Just one Republican—Rep. Brian Fitzpatrick of Pennsylvania—joined a united House Democratic caucus on Friday to pass what rights groups hailed as “historic” legislation to restore and expand voter protections that were gutted by the Supreme Court in 2013.

Lisa Gilbert, vice president of legislative affairs for Public Citizen, said passage of the Voting Rights Advancement Act (H.R. 4) is a “critical step” in combating Republican voter suppression efforts that have proliferated in the six years since the Supreme Court’s infamous decision in Shelby County v. Holder. Continue reading

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We mapped how food gets from farms to your home

Where has your produce been? CoolR/Shutterstock.com

Megan Konar, University of Illinois at Urbana-Champaign

My team at the University of Illinois just developed the first high-resolution map of the U.S. food supply chain.

Our map is a comprehensive snapshot of all food flows between counties in the U.S. – grains, fruits and vegetables, animal feed, and processed food items.

To build the map, we brought together information from eight databases, including the Freight Analysis Framework from Oak Ridge National Laboratory, which tracks where items are shipped around the country, and Port Trade data from the U.S. Census Bureau, which shows the international ports through which goods are traded. Continue reading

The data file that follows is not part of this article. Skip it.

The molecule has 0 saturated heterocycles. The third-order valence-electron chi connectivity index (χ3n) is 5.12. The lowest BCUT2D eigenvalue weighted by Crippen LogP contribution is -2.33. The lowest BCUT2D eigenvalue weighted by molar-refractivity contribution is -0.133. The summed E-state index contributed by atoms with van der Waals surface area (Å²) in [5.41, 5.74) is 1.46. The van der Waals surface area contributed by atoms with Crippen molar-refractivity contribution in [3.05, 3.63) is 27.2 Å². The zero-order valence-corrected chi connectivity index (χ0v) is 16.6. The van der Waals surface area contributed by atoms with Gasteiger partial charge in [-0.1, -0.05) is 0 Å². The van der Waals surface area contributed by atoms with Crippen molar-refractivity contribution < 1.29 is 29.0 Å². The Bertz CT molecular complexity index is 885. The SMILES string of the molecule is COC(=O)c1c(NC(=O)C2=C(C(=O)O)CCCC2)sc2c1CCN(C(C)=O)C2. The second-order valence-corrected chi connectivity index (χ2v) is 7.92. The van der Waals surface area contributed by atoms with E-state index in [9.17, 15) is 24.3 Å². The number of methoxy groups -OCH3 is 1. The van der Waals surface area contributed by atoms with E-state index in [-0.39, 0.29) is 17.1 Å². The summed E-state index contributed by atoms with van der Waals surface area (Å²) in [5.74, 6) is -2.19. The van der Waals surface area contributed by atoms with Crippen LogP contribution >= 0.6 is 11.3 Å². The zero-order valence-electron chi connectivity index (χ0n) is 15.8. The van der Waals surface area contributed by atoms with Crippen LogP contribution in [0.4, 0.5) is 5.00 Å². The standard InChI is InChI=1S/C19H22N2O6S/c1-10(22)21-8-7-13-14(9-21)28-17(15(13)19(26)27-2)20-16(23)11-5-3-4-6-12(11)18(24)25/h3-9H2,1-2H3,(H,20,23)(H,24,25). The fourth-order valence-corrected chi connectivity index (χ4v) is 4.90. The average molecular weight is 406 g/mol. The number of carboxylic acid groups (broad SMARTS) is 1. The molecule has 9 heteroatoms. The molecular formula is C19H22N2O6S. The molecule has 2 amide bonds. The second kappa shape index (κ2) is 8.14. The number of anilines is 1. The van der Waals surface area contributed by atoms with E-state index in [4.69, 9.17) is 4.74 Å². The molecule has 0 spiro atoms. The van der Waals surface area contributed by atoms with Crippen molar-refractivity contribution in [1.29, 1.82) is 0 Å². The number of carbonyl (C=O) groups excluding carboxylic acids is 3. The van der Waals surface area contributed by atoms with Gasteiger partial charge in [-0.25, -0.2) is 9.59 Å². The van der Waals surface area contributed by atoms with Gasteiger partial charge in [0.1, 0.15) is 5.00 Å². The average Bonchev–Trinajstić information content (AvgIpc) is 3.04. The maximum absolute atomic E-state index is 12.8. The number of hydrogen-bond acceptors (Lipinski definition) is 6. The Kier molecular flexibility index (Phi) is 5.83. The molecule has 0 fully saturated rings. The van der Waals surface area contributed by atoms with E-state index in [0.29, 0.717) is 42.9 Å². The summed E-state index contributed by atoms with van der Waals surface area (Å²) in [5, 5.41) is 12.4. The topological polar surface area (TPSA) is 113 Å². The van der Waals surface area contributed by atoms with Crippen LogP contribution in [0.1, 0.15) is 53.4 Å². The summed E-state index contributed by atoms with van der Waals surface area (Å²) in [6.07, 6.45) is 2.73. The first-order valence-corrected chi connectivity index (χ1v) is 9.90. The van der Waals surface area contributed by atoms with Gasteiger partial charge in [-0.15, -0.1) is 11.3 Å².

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Have we forgotten the true meaning of Labor Day?

The first Labor Day was hardly a national holiday. Workers had to strike to celebrate it. Frank Leslie’s Weekly Illustrated Newspaper’s September 16, 1882

Jay L. Zagorsky, Boston University   Published 8-29-2017

Labor Day is a U.S. national holiday held the first Monday every September. Unlike most U.S. holidays, it is a strange celebration without rituals, except for shopping and barbecuing. For most people it simply marks the last weekend of summer and the start of the school year.

The holiday’s founders in the late 1800s envisioned something very different from what the day has become. The founders were looking for two things: a means of unifying union workers and a reduction in work time. Continue reading

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Health and Labor Groups Sue Trump EPA for Refusal to Ban Pesticide Linked to Brain Damage in Children

“Farmworkers, families, and developing children must be safe from chlorpyrifos.”

By Jessica Corbett, staff writer for Common Dreams. Published 8-8-2019